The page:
Connected experiences which seamlessly fuse second screens and connected TVs have been ‘the future of TV’ for so long it almost feels like a returning series.
Playing along with a quiz show, requesting a product sample during an advert, taking a breakfast news feature with you on your morning commute so you can finish watching, all could be routine.
But despite the enablers and technology being in place this seismic shift in the viewing experience stubbornly refuses to go mainstream. Why is this?
When Google purchased YouTube for $1.65bn in late 2006, some wondered whether the acquisition would be the Web 2.0 equivalent of Yahoo's ill-fated billion-dollar purchase of Broadcast.com during the first .com boom.
It was hard not to be somewhat skeptical: YouTube was an expensive operation to run and was facing the same type of legal assault from Hollywood that basically killed Napster 1.0 years earlier.
As homes and offices fill with more and more internet-connected devices, consumers are increasingly consuming content on multiple screens.
Content creators and distributors know this. Advertisers know this. Analysts know this. Entrepreneurs and startups know this.
For countless companies active online, the ever-increasing importance of mobile is no surprise. It's seen every day in the growing amount of traffic their websites receive from users on mobile and tablet devices.
The big question: what activities previously performed on the PC are being shifted to these devices?
Twitter's purchase of social television analytics firm Bluefin Labs, its largest purchase to date, reveals both its interest in connecting the viewers of media, and in gaining some of the revenue currently headed to television advertising.
Though its business model may have seemed quixotic in its early days, Twitter is building a potential case as the network able to reach people based on their most immediate interests.
Social media monitoring company Brandwatch has recently undertaken a study to unveil how Twitter is transforming the way we watch TV.
The study, which analysed Twitter conversation during 50 of the top UK and US TV shows has highlighted a number of key TV ‘dual screen’ behaviours.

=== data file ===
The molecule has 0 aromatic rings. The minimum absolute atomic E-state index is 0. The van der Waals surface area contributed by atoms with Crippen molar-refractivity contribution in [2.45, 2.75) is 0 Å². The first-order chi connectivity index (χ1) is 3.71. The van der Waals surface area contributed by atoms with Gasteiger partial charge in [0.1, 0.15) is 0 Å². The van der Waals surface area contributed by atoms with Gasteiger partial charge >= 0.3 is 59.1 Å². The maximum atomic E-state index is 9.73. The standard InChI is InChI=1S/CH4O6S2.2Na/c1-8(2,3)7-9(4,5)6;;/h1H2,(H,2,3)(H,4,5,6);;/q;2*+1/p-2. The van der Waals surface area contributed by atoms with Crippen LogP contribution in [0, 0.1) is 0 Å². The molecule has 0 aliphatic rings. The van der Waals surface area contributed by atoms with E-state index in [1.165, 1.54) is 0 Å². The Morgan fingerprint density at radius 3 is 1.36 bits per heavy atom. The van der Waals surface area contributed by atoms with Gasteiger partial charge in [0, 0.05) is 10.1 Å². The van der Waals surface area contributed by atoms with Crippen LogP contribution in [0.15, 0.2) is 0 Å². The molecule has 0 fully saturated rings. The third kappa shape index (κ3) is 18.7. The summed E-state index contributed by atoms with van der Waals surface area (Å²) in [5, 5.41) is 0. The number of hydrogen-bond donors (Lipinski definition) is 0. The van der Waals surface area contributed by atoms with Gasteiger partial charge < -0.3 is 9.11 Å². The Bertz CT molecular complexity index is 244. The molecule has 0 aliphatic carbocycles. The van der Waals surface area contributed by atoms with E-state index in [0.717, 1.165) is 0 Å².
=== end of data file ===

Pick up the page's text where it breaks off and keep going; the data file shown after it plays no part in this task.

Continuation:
It has outlined the TV shows are taking full advantage of their Twitter presence in order to grow and retain a loyal customer following.
“The field isn’t level, but it’s more level than other playing fields,” said Erin Rackelman, CMO and cofounder of Portland-based Night & Day Studios, last week.
She was talking about the app marketplace, which offers more than 700,000 products in the Apple store alone and where previously unheard-of companies like Zynga and PopCap have bested more established brands with their sales volume.
Part of their success can be attributed to the newness of the mobile market, less than a decade old and forced to address constant technological change in that time.
There was a huge amount of buzz last year around the inevitable rise of connected TV, which sounded great but rather ignored the fact that viewers were already using their smartphones to interact with what they were watching.
New apps like Zeebox have achieved huge success by allowing people to share their TV viewing experience with others, but Twitter and Facebook remain as two of the main ways of talking about TV.
To highlight the depth of this link, Twitter has published a new report revealing some of the ways in which consumers use the social network to engage with TV shows.
Here are some of the most interesting stats and cases studies, but for more information on this topic checkout our Twitter for Business Best Practice Guide and this blog post on what can we learn from the top five retail brands on Twitter.
The electronics industry just wrapped another CES, where the latest innovations in televisions, wearable tech, and mobile computing were out in full force.
What can digital marketers infer about the future media landscape from the hardware giants and new startup entrants in consumer hardware manufacturing?
Here are five trends and thoughts on why they are worth following.
Following are my personal thoughts on what will be interesting and important in the world of digital marketing and ecommerce for 2013. As is traditional for my trends, there are around seventeen of them.
I haven’t spent too much time on giving extensive justification for any of these; they are based largely on the many conversations I have with industry influencers and practitioners.
Many are really just notes, or bullet points, but I’ve tried to give links to further information if you want to delve deeper. They are in no particular order though I’ve started with the more ‘strategic’ stuff.
As ever, I’d be very interested to hear your thoughts, or feel free to post a link to your own trends or predictions.